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Wrappers are custom startup scripts for applications, and have been used for quite some time. Many application vendors, such as Frame Technology, use wrappers to tailor their application startup.
Vendors cannot, however, anticipate the full range of startup decisions and settings that will be needed in every customer environment. You can add value by developing wrappers that are truly customized to your own end-user environment. It may be worth writing your own wrappereven to front end an application vendor-designed wrapper. Wrappers can leverage your system administration expertise and hard-won knowledge of the application requirements in a consistent way, to the benefit of all your users.
Ordinarily, user dot files (for example, .login and .cshrc for the C shell or .profile for the Bourne shell) try to provide for what users may do after they log in. The goal is to define a comprehensive environment that supports all requests to access applications. It is not only difficult, but in some cases impossible, to provide for all cases: Some applications need a different value for an environment variable than do other applications that use the same variable name.
For example, to run a given Sybase application, the users may need to set the DSQUERY variable to identify the back-end database server for the application. If this variable is set from dot files at login time, it extends throughout subsequent shell environments. However, other Sybase applications may require different DSQUERY values. If DSQUERY is set, instead, by a wrapper for the Sybase application, the DSQUERY value applies only to the application, and may be set to different values by other wrappers for other applications.
When you use wrappers, the environment for each application is set up as needed. Wrappers construct the needed environment at runtime, before executing the application. In addition, the settings are visible to the resulting application process only; they do not interact with the rest of the users environment. This encapsulation of runtime environment is a significant advantage of wrappers.
Likewise, users paths frequently must be updated as applications come and go, in an effort to provide for what the user may decide to run.
Consider this analogy: In a given year, you plan to go running, hiking, skating, scuba diving, and snow skiing. (Forget for a moment that, as a system administrator, youre too busy.) Doesnt it seem more practical to don the special equipment for each activity just before you need it (and take it off when youre done), rather than trying to put it all on at the beginning of the year, just so youll be ready? Clearly, the latter approach can generate conflicts. And in choosing where to go skiing, for instance, you probably would prefer to choose your destination based on where the snow is at the time you are ready to go.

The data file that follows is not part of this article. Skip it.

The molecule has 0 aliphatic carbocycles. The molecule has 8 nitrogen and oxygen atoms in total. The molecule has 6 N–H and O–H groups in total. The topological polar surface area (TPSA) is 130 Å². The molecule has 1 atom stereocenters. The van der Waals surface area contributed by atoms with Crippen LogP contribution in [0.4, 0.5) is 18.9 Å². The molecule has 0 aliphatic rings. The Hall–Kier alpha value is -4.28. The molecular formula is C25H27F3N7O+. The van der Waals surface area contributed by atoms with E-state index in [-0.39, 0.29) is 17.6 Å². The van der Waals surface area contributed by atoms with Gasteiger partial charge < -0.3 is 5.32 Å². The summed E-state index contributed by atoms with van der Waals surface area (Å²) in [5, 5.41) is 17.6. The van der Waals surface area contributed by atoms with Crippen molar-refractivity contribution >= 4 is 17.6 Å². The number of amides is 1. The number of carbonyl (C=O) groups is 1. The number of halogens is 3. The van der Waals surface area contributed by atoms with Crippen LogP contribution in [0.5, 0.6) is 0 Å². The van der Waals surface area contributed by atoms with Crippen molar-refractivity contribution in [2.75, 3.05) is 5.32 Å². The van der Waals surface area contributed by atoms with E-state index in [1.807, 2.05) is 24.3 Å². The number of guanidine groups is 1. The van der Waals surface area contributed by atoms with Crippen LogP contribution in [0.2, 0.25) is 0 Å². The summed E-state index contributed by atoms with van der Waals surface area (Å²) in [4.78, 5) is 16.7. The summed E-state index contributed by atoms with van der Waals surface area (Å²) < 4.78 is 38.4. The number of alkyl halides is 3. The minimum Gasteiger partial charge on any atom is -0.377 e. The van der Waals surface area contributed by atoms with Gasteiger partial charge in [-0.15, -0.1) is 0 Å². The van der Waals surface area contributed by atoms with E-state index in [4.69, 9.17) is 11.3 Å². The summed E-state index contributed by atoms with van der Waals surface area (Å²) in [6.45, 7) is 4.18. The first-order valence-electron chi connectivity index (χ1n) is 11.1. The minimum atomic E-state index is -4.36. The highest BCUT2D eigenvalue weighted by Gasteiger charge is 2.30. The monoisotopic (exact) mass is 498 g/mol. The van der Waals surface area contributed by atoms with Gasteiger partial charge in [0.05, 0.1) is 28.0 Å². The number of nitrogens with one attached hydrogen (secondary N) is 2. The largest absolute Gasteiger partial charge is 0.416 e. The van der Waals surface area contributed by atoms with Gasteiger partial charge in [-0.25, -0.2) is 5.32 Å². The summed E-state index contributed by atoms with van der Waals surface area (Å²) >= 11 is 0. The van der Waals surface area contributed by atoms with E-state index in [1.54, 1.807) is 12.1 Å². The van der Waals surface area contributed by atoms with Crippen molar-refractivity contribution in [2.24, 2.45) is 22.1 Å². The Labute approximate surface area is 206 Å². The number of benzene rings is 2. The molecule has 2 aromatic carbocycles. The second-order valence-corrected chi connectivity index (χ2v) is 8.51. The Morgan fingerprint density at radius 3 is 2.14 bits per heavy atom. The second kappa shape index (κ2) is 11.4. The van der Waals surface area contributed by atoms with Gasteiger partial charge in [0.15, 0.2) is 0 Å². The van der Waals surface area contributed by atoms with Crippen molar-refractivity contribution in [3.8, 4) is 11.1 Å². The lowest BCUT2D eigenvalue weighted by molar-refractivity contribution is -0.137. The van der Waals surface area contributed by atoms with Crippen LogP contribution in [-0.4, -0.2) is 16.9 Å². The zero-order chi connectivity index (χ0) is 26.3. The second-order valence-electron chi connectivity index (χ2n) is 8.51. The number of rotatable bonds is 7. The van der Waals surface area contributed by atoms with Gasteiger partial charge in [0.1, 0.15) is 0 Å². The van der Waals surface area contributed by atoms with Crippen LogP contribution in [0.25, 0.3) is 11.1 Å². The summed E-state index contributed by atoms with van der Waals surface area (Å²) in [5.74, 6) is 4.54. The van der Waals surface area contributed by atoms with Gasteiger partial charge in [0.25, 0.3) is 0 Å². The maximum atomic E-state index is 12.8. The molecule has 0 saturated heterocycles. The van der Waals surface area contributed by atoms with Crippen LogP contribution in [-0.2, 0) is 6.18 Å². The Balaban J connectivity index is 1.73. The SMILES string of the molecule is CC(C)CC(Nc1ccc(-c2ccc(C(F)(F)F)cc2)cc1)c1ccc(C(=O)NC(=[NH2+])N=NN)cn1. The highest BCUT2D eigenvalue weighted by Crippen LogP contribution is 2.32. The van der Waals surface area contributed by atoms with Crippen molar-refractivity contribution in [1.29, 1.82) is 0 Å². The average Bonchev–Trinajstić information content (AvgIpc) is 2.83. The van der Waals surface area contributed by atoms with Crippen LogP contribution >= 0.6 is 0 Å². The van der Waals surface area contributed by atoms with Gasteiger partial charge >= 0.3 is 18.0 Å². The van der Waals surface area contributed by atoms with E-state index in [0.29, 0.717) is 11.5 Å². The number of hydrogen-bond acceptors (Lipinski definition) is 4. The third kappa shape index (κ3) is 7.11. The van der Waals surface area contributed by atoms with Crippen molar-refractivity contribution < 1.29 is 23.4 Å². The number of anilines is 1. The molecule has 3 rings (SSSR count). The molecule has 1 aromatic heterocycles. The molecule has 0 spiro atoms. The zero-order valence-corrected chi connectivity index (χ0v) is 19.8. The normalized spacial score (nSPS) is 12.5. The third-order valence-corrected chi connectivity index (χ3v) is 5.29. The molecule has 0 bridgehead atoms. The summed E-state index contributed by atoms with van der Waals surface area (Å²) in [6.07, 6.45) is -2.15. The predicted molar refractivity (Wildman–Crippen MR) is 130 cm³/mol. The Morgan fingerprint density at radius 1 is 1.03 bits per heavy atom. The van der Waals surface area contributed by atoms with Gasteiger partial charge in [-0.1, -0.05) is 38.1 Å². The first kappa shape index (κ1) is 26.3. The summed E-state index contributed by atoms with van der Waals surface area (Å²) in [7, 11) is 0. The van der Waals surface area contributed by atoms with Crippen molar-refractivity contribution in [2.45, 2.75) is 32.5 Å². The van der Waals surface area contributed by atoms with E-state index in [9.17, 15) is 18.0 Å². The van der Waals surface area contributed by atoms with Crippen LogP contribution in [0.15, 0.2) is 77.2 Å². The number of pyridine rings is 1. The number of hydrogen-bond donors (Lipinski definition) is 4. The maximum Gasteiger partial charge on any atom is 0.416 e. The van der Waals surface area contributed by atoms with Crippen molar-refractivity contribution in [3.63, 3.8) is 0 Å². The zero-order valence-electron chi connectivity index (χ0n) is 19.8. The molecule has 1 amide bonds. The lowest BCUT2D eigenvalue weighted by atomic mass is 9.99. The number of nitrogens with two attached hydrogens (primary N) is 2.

With wrappers, you can provide sensible default values for variables, while still allowing users the option to override those settings. You can automate user installation steps that some applications require when first run, and know that you are producing consistent results. You can also generate usage information about the application.
Some administrators question whether the merits of a wrapper approach justify the overhead imposed each time an application starts up. After all, an additional shell script runs ahead of the normal application startup. Several years of experience with complex wrappers at Sun have shown that the delay in startup time is trivial and the benefits overwhelming.
The biggest cost to consider is the flip side of the greatest benefitwrappers are powerful, so they require care. Wrappers present consistent behavior to large numbers of users. If wrappers are well produced and maintained, they deliver gratifyingly reliable service and prevent many problems. On the other hand, if wrappers are broken, service to large numbers of users may be impacted.
One of the great advantages of wrappers is that you can introduce them immediately into almost any application environment. Once you develop a wrapper for a given application, if the command names that link to it are installed in a location already in the users paths (for example, /usr/local/bin), you can make the application immediately available without needing to do anything to set up the user environment.
To provide a limited implementation, you can decide how many wrappers you want to provide, and for which applications. You can write wrappers as you add new packages, and you can write wrappers for older applications as well. You can create links to the wrappers in a directory already in the users paths. Alternatively, you can create a new directory that contains the links to the wrappers.
The tasks involved in setting up a limited implementation of an application server with wrappers include the following:
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